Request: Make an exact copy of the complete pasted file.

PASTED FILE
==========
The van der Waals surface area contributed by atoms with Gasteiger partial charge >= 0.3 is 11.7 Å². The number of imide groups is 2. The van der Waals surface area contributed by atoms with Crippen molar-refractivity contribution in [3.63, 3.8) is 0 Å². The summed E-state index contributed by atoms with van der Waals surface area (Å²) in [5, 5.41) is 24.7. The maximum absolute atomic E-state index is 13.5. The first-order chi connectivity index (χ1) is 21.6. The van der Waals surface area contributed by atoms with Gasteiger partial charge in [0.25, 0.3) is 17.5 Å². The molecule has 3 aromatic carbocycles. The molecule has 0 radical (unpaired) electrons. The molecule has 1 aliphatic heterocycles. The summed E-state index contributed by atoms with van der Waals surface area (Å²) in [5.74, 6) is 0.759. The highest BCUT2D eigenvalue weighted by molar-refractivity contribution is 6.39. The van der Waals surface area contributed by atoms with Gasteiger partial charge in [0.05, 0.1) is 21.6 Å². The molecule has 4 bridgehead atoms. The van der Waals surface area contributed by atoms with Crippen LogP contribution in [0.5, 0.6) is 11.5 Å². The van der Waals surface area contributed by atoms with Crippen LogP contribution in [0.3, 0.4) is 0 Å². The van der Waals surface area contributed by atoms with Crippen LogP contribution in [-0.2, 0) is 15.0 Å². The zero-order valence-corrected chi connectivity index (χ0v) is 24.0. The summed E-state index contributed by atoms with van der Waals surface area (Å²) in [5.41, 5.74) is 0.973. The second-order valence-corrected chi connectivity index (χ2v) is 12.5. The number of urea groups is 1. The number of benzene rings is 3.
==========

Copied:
The van der Waals surface area contributed by atoms with Gasteiger partial charge >= 0.3 is 11.7 Å². The number of imide groups is 2. The van der Waals surface area contributed by atoms with Crippen molar-refractivity contribution in [3.63, 3.8) is 0 Å². The summed E-state index contributed by atoms with van der Waals surface area (Å²) in [5, 5.41) is 24.7. The maximum absolute atomic E-state index is 13.5. The first-order chi connectivity index (χ1) is 21.6. The van der Waals surface area contributed by atoms with Gasteiger partial charge in [0.25, 0.3) is 17.5 Å². The molecule has 3 aromatic carbocycles. The molecule has 0 radical (unpaired) electrons. The molecule has 1 aliphatic heterocycles. The summed E-state index contributed by atoms with van der Waals surface area (Å²) in [5.74, 6) is 0.759. The highest BCUT2D eigenvalue weighted by molar-refractivity contribution is 6.39. The van der Waals surface area contributed by atoms with Gasteiger partial charge in [0.05, 0.1) is 21.6 Å². The molecule has 4 bridgehead atoms. The van der Waals surface area contributed by atoms with Crippen LogP contribution in [0.5, 0.6) is 11.5 Å². The van der Waals surface area contributed by atoms with Crippen LogP contribution in [0.3, 0.4) is 0 Å². The van der Waals surface area contributed by atoms with Crippen LogP contribution in [-0.2, 0) is 15.0 Å². The zero-order valence-corrected chi connectivity index (χ0v) is 24.0. The summed E-state index contributed by atoms with van der Waals surface area (Å²) in [5.41, 5.74) is 0.973. The second-order valence-corrected chi connectivity index (χ2v) is 12.5. The number of urea groups is 1. The number of benzene rings is 3.